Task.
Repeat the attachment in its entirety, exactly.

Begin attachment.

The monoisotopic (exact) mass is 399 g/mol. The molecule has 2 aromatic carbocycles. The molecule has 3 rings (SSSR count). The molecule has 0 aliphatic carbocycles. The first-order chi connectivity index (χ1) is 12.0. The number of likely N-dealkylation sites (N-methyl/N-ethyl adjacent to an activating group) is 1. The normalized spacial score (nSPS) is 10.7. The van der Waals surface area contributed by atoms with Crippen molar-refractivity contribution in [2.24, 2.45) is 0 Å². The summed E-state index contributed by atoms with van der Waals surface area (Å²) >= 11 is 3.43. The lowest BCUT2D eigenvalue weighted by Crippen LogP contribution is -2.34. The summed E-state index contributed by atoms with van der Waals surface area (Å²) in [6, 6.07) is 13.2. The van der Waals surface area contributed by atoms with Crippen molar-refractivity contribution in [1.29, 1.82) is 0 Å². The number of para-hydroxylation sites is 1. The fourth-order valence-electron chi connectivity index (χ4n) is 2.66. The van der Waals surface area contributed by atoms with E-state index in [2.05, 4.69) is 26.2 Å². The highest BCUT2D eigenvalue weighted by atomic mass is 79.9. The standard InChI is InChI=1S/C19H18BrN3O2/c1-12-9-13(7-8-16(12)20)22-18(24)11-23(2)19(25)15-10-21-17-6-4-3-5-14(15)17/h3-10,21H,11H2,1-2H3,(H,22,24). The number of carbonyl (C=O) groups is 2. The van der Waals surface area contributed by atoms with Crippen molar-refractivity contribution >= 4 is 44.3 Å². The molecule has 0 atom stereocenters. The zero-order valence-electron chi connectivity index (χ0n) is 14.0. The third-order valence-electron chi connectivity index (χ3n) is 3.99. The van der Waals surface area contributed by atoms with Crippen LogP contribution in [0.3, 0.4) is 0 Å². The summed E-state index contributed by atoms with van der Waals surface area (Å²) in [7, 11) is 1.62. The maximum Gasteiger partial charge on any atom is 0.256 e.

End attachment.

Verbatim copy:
The monoisotopic (exact) mass is 399 g/mol. The molecule has 2 aromatic carbocycles. The molecule has 3 rings (SSSR count). The molecule has 0 aliphatic carbocycles. The first-order chi connectivity index (χ1) is 12.0. The number of likely N-dealkylation sites (N-methyl/N-ethyl adjacent to an activating group) is 1. The normalized spacial score (nSPS) is 10.7. The van der Waals surface area contributed by atoms with Crippen molar-refractivity contribution in [2.24, 2.45) is 0 Å². The summed E-state index contributed by atoms with van der Waals surface area (Å²) >= 11 is 3.43. The lowest BCUT2D eigenvalue weighted by Crippen LogP contribution is -2.34. The summed E-state index contributed by atoms with van der Waals surface area (Å²) in [6, 6.07) is 13.2. The van der Waals surface area contributed by atoms with Crippen molar-refractivity contribution in [1.29, 1.82) is 0 Å². The number of para-hydroxylation sites is 1. The fourth-order valence-electron chi connectivity index (χ4n) is 2.66. The van der Waals surface area contributed by atoms with E-state index in [2.05, 4.69) is 26.2 Å². The highest BCUT2D eigenvalue weighted by atomic mass is 79.9. The standard InChI is InChI=1S/C19H18BrN3O2/c1-12-9-13(7-8-16(12)20)22-18(24)11-23(2)19(25)15-10-21-17-6-4-3-5-14(15)17/h3-10,21H,11H2,1-2H3,(H,22,24). The number of carbonyl (C=O) groups is 2. The van der Waals surface area contributed by atoms with Crippen molar-refractivity contribution >= 4 is 44.3 Å². The molecule has 0 atom stereocenters. The zero-order valence-electron chi connectivity index (χ0n) is 14.0. The third-order valence-electron chi connectivity index (χ3n) is 3.99. The van der Waals surface area contributed by atoms with Crippen LogP contribution in [0.3, 0.4) is 0 Å². The summed E-state index contributed by atoms with van der Waals surface area (Å²) in [7, 11) is 1.62. The maximum Gasteiger partial charge on any atom is 0.256 e.